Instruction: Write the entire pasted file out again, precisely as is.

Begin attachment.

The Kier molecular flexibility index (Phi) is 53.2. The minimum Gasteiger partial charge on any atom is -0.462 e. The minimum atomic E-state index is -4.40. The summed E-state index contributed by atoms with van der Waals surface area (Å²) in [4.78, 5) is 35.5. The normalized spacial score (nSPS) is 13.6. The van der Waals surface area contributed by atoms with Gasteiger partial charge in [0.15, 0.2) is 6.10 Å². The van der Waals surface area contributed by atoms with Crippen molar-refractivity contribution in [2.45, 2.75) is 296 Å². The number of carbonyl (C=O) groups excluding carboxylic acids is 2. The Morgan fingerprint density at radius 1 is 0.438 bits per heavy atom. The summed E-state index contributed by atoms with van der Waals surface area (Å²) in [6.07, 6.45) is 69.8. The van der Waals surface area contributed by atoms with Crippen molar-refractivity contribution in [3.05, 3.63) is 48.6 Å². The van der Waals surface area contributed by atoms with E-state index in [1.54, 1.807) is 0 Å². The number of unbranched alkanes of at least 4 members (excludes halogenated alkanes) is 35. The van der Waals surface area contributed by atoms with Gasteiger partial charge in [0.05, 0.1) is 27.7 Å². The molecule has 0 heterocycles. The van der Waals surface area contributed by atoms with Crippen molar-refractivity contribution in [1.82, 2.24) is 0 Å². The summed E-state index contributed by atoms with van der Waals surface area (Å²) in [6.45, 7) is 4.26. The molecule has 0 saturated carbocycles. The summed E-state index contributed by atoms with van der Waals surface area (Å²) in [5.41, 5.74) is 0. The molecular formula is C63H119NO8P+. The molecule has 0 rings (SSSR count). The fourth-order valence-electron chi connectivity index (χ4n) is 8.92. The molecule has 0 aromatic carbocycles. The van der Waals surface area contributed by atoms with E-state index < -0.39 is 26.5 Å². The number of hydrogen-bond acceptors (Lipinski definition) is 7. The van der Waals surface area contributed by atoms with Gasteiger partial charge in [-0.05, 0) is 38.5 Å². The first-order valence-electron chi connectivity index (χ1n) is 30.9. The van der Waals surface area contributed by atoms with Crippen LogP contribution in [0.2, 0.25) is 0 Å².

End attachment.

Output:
The Kier molecular flexibility index (Phi) is 53.2. The minimum Gasteiger partial charge on any atom is -0.462 e. The minimum atomic E-state index is -4.40. The summed E-state index contributed by atoms with van der Waals surface area (Å²) in [4.78, 5) is 35.5. The normalized spacial score (nSPS) is 13.6. The van der Waals surface area contributed by atoms with Gasteiger partial charge in [0.15, 0.2) is 6.10 Å². The van der Waals surface area contributed by atoms with Crippen molar-refractivity contribution in [2.45, 2.75) is 296 Å². The number of carbonyl (C=O) groups excluding carboxylic acids is 2. The Morgan fingerprint density at radius 1 is 0.438 bits per heavy atom. The summed E-state index contributed by atoms with van der Waals surface area (Å²) in [6.07, 6.45) is 69.8. The van der Waals surface area contributed by atoms with Crippen molar-refractivity contribution in [3.05, 3.63) is 48.6 Å². The van der Waals surface area contributed by atoms with E-state index in [1.54, 1.807) is 0 Å². The number of unbranched alkanes of at least 4 members (excludes halogenated alkanes) is 35. The van der Waals surface area contributed by atoms with Gasteiger partial charge in [0.05, 0.1) is 27.7 Å². The molecule has 0 heterocycles. The van der Waals surface area contributed by atoms with Crippen molar-refractivity contribution in [1.82, 2.24) is 0 Å². The summed E-state index contributed by atoms with van der Waals surface area (Å²) in [6.45, 7) is 4.26. The molecule has 0 saturated carbocycles. The summed E-state index contributed by atoms with van der Waals surface area (Å²) in [5.41, 5.74) is 0. The molecular formula is C63H119NO8P+. The molecule has 0 rings (SSSR count). The fourth-order valence-electron chi connectivity index (χ4n) is 8.92. The molecule has 0 aromatic carbocycles. The van der Waals surface area contributed by atoms with E-state index < -0.39 is 26.5 Å². The number of hydrogen-bond acceptors (Lipinski definition) is 7. The van der Waals surface area contributed by atoms with Gasteiger partial charge in [-0.05, 0) is 38.5 Å². The first-order valence-electron chi connectivity index (χ1n) is 30.9. The van der Waals surface area contributed by atoms with Crippen LogP contribution in [0.2, 0.25) is 0 Å².